I was inspired to pick up this book after seeing a rufous female common cuckoo on my recent trip to the Danube Delta and listening to an enjoyable interview with Nick Davies on The Life Scientific podcast during a hair-raising drive home through an unseasonal blizzard.
Davies is Professor of Behavioural Ecology at the University of Cambridge and has studied cuckoos on Wicken Fen since 1985 (the year of my birth, pleasingly). The Cuckoo is a mixture really of Davies’ memoirs as a field ecologist and the science behind brood parasitism. He describes how his experiments have led to interesting findings about cuckoo evolution and the arms race they are engaged in with their hosts. He describes the functions behind aspects of cuckoo morphology and why some specialist sub-species are better at mimicking host eggs than others, this largely being due to the amount of time that the host species has been under significant selective pressure to reject odd-looking eggs. He draws upon lots of fascinating examples of other parasitic bird species and non-parasitic cuckoos from around the world from Japan to West Africa. Davies makes the very valid point that perhaps we should regard UK cuckoos as being an African species given that they spend twice as long living next to lowland gorillas than alongside cattle in Britain! One of the most interesting parts of the book for me was the explanation as to why cuckoos roughly resemble sparrow hawks, particularly the presence of barring, having not previously noticed the similarity myself.
Davies’ accessible, clear style of writing reminded me of first reading The Selfish Gene in my second year of university. I remember feeling as though what seemed like lots of stiff, fusty facts suddenly fit neatly together into a beautiful and exciting overarching concept. Before reading The Cuckoo I thought – “Cuckoos. They’re brood parasites that overwinter in Africa”. Reading The Cuckoo, I have learnt that there is a lot more to them!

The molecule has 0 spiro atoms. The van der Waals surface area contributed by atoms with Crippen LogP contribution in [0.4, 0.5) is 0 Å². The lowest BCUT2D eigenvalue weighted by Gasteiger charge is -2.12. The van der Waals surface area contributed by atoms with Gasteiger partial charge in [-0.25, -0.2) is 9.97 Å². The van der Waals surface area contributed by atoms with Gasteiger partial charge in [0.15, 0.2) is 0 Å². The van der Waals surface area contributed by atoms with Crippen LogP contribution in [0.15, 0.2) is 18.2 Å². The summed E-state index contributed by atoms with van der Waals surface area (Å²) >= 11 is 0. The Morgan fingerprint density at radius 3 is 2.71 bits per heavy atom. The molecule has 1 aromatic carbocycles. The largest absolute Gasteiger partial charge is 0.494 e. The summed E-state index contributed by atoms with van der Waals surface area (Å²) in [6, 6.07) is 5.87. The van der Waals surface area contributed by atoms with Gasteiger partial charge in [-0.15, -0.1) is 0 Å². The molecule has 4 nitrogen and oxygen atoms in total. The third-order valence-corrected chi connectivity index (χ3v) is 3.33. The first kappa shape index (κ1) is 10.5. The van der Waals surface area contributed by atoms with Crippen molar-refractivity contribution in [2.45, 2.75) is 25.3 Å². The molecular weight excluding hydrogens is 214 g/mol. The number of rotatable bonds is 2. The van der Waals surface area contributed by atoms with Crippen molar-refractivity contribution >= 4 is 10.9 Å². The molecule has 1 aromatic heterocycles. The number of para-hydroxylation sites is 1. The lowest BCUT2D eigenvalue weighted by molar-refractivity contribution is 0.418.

Davies cites the work of Richard Dawkins and John Krebs a few times in the book which gives a good refresher on the ideas of kin selection. In chapter nine Davies claims to have disproved Dawkins and Krebs’ suggestion that cuckoo chicks rely on manipulation (as opposed to deception at the adult stage) to trick the host species into feeding it. Dawkins and Krebs likened the urges of a reed warbler, for example, to feed any begging mouth within its nest to the compulsion of a drug addict to get their next fix. Davies tells us that his findings show reed warblers will readily accept the chicks of other species besides the cuckoo, such as dunnock, and thus the drug analogy is wrong. Now, perhaps an analogy is not the most robust of ways to present a scientific idea but I think Dawkins and Krebs’ holds firm. The cuckoo chick is manipulating the reed warblers’ instinct, insofar as it is taking advantage of the host’s inability to resit feeding a gaping mouth within its nest, even if dunnocks are not doing so as a life-history trait. I can’t help but think deception would be the wrong word to describe the cuckoo chick’s behaviour because the reed warbler does not necessarily believe the cuckoo is its own genetic offspring but it might simply be so full of hormones that it can’t resist the urge to provide it with food. Davies describes how even now when observing in the field he is perplexed by the sight of a reed warber feeding a cuckoo chick eight times its own size. Maybe I have misunderstood Davies’ argument. Perhaps Dawkins and Krebs’ are correct in their thinking but should move away from the ‘junkie’ analogy to explain it. See what you think.
The book ends with a reflection on how and why the UK cuckoo population has reduced so drastically over the thirty summers during Davies’ observations – a sombre but unsurprising end. I have heard older family members talking fondly about how the call of a cuckoo was a common sign of spring when they were growing up. It makes sense alongside the figures that I was 31 years old and in Romania by the time I had my first good look at one.
If you are looking for a popular science book that is sufficiently evidence and data loaded to back up statements without requiring regular re-reading of paragraphs (Yes, I am thinking of A Brief History of Time) this is an ideal choice. I read one chapter per night and always looked forward to the next. I’ll be adding The Cuckoo to our school’s library collection in the hope that raising awareness in young readers (15+) makes some small contribution towards reversing that downward trend in cuckoo numbers. 4/5